Sunday, April 15, 2018

bedroom armoire and chest of drawers finally done, installed

here is our clothes storage furniture as of this morning installed. it's done. done is good.
it replaced this temporary solution established in 2016 during an aggressive remodel of the kitchen, and bath. a wall of depressing chaos over the foot of our bed. but this is what you deal with when you insist on making all of your damned furniture.
my last blog post left off with showing the chest of drawers ready for finish, the armoire casework was completed before, and only had the drawers to complete here, in the same style as the chest
I picked up a few 3/8" rare earth magnets with metal cups that are secured with screws. these would be the cabinet door closures. they work nicely. next time i might just go with veneering over them so that they're not visible and dont "click" when they contact the door. also, as an aide to extract the magnet should i need to, i filed a slot into the side of the cup, and then fabbed a small hook from a piece of coat hanger to pull out the magnet. works.

I can't get past the milk paint layering technique that i discovered by reading/watching videos on windsor chairmakers like curtis buchanan and peter galbert. and so i set forth on another laborious and mostly unsatisfying endeavor on finishing these pieces using a black washcoat, burnished over a red one. THis time I used powdered milk paint from the old fashioned milk paint company. it i think sands better than the premixed stuff by general finishes, which to me handled much like an acrylic paint, and would gum up my abrasives when burnishing it.

anyway, black, is a merciless paint to work with. it stunned me how many small blemmishes stood out. i have a lot to learn about card scraper technique, and being more careful to be mindful of plane chattermarks. i used a cambered plane iron on the smoother. it leaves a pleasing ripple along the fibers which shows in the light and when you run your hand along the edges.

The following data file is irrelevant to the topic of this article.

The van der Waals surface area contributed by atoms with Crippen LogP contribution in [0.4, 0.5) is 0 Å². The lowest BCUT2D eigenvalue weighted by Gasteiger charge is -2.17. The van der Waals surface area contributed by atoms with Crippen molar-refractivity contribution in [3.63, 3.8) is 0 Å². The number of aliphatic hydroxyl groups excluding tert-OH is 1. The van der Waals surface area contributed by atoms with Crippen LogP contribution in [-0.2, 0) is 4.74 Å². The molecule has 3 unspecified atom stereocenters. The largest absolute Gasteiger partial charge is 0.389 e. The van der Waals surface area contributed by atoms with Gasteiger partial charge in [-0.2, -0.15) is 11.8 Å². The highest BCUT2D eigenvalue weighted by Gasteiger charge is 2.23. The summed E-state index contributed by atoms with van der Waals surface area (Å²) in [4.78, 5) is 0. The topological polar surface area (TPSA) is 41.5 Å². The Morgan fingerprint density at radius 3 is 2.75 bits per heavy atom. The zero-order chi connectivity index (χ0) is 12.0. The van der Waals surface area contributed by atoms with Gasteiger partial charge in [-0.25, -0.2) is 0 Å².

Red in the substrate. first layers of milk paint do not instill hope, but subsequent layers will improve. I sanded with 400 after the initial red coat, and scuff sanded the following layer of red. after that, a wash coat of black, and then another one.
I used some worn out 400 paper, but mostly a few scotch brand abrasive pads and then #000 steel wool for final burnishing. and then a couple layers of general finishes armrseal. the overall effect was not quite what i had in mind with some patches of black scrubbed off more than others. but the red is still very subtle underneath. it shows through on the edges of the handle facets and in a few surface patches where i scrubbed too hard. i denfinitely would like to try this finishing schedule again, but perhaps on something with a bit more assertive grain, such as pine. maybe oak? I'm kinda tired of poplar.


  1. Wow, Adam, this is a beautiful piece of work. Such a strong, balanced, elegant design, such fine detailing and finishing. A treat to look at! And I can imagine a treat to use. Bravo!

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  3. Looks great I like the two colors of milk paint..